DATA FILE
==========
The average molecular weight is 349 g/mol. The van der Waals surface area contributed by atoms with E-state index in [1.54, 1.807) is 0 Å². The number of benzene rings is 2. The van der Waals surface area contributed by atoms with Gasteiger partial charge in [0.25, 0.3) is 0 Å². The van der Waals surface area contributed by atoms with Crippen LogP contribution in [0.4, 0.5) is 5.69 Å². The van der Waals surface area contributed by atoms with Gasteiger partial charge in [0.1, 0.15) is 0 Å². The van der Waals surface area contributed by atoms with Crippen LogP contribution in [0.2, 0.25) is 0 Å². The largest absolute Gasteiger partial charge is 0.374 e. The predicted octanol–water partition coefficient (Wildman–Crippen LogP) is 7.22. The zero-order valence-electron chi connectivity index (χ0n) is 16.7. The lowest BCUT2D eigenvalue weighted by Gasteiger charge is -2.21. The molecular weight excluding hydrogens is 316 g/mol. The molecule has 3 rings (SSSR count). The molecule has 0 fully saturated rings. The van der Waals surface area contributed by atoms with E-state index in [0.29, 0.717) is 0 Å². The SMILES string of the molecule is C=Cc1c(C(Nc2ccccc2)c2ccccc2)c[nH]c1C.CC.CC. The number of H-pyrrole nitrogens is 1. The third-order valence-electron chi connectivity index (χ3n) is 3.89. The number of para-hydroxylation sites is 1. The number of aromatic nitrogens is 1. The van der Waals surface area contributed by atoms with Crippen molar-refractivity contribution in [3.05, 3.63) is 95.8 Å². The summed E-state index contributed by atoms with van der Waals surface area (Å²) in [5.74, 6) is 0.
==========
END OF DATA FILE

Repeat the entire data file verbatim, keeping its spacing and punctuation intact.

The average molecular weight is 349 g/mol. The van der Waals surface area contributed by atoms with E-state index in [1.54, 1.807) is 0 Å². The number of benzene rings is 2. The van der Waals surface area contributed by atoms with Gasteiger partial charge in [0.25, 0.3) is 0 Å². The van der Waals surface area contributed by atoms with Crippen LogP contribution in [0.4, 0.5) is 5.69 Å². The van der Waals surface area contributed by atoms with Gasteiger partial charge in [0.1, 0.15) is 0 Å². The van der Waals surface area contributed by atoms with Crippen LogP contribution in [0.2, 0.25) is 0 Å². The largest absolute Gasteiger partial charge is 0.374 e. The predicted octanol–water partition coefficient (Wildman–Crippen LogP) is 7.22. The zero-order valence-electron chi connectivity index (χ0n) is 16.7. The lowest BCUT2D eigenvalue weighted by Gasteiger charge is -2.21. The molecular weight excluding hydrogens is 316 g/mol. The molecule has 3 rings (SSSR count). The molecule has 0 fully saturated rings. The van der Waals surface area contributed by atoms with E-state index in [0.29, 0.717) is 0 Å². The SMILES string of the molecule is C=Cc1c(C(Nc2ccccc2)c2ccccc2)c[nH]c1C.CC.CC. The number of H-pyrrole nitrogens is 1. The third-order valence-electron chi connectivity index (χ3n) is 3.89. The number of para-hydroxylation sites is 1. The number of aromatic nitrogens is 1. The van der Waals surface area contributed by atoms with Crippen molar-refractivity contribution in [3.05, 3.63) is 95.8 Å². The summed E-state index contributed by atoms with van der Waals surface area (Å²) in [5.74, 6) is 0.